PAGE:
Rita Gam, one of the last surviving cast members of a controversial 1940s Zionist play, passed away recently at age 88.
Gam made her theatrical debut as a minor character in “A Flag is Born,” a Ben Hecht play that opened on Broadway seventy years ago this fall. The play was intended to stir up American public support for the cause of creating a Jewish state in British Mandatory Palestine but it ended up also playing an unexpected role in promoting racial desegregation in the United States.
With Holocaust survivors languishing in European Displaced Persons camps and the British permitting just a trickle of Jewish immigration to Palestine, Hecht conceived of the idea of using Broadway to promote the Zionist cause.
The play was produced by the Bergson Group, a Jewish activist committee with which Hecht was active. The group’s leader, Hillel Kook (better known as Peter Bergson), would later become a member of Knesset.
The play featured Yiddish theater stars Paul Muni and Celia Adler as elderly Jewish refugees making their way across postwar Europe. In a cemetery, they encounter a fiery young Zionist, played by 22 year-old Marlon Brando in one of his earliest major acting roles. Brando’s impassioned monologues about the need for a Jewish state form the emotional centerpiece of the play.
American theater critics were for the most part strongly impressed. Walter Winchell, for example, wrote that “Flag” was “worth seeing, worth hearing, and worth remembering…it will wring your heart and eyes dry…bring at least eleven handkerchiefs.”
British critics, on the other hand, were appalled. The London Evening Standard denounced it “the most virulent anti-British play ever staged in the United States.”
Audiences loved it. Some years ago, I interviewed Victor Navasky, now publisher emeritus of the political weekly The Nation, who as a teenager had been an usher at some of the Broadway performances of “Flag.” Part of his job was to pass around a bucket for contributions to the Bergson Group.
“The buckets were always full,” Navasky told me. “The audiences were extremely enthusiastic about the play’s message.” He said that for him, too, “it was a political awakening about the right of the Jews to have their own state.”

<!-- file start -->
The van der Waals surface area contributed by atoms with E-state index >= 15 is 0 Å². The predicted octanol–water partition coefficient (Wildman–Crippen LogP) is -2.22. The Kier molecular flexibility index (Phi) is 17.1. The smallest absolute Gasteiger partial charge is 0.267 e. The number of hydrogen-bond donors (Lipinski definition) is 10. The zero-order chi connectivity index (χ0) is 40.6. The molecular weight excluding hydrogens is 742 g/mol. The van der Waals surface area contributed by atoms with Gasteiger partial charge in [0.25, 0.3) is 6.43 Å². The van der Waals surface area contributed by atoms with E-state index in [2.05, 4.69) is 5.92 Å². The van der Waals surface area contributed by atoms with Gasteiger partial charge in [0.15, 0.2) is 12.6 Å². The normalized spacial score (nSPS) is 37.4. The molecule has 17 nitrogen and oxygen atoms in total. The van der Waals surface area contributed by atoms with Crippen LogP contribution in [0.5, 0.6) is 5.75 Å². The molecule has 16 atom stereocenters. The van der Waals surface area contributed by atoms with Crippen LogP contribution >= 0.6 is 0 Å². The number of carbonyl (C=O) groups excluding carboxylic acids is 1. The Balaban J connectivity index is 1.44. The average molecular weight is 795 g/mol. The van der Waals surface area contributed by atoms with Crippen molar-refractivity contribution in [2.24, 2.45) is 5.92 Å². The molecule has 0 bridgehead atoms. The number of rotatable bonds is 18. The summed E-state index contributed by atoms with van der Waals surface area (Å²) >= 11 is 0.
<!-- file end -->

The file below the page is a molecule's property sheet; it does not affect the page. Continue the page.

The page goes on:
Ms. Gam’s husband at the time, Sidney Lumet, served as Brando’s understudy. After “Flag” completed ten sold-out weeks at Manhattan’s Alvin Theater (now known as the Neil Simon Theater), it took to the road, but Brando’s other commitments precluded him from continuing, so Lumet took over for the out of town performances.
In an interview with the Baltimore Sun prior to the opening of “A Flag is Born” in that city, Lumet said that the fight to rebuild the Jewish homeland “is the only romantic thing left in the world – the homecoming to Palestine, the conquest of a new frontier, against all obstacles.”
The actors were not merely doing their job, but felt strong sympathy for the Zionist cause. They performed for the Screen Actors Guild minimum wage, as a gesture of solidarity with the Bergson Group’s efforts.
The play was scheduled for Baltimore’s Maryland Theater, but just days before its opening, Hecht and the Bergson Group learned that the theater compelled African-Americans to sit only in the balcony. Hecht alerted the local NAACP and the two groups delivered a one-two punch: the NAACP threatened to picket, while a Bergson official announced he would bring two black friends to sit with him in the main seating area.
The theater’s management gave in. African-American patrons were allowed to sit wherever they chose at the Baltimore performance of “A Flag is Born,” which took place, fittingly enough, on Abraham Lincoln’s birthday.
NAACP leaders called the episode “a tradition-shattering victory” and used it as a precedent to help bring about the desegregation of other Baltimore theaters in the years to follow.
“To fight injustice to one group of human beings affords protection to every other group,” Hecht declared. For Hecht and his Bergson Group colleagues, the fight for civil rights in Baltimore was no less important than their fight for Jewish rights in Palestine.
Ms. Gam and Mr. Lumet were divorced in 1955. After “Flag,” Gam made what The New York Times called “her eye-catching Hollywood debut” in the 1952 wordless thriller “The Thief.” That role landed her on the cover of Life magazine, which hailed the actress, and earned her a Golden Globe nomination for New Actress of the Year. She appeared in numerous major films in the 1950s and 1960s, and later took up documentary film making.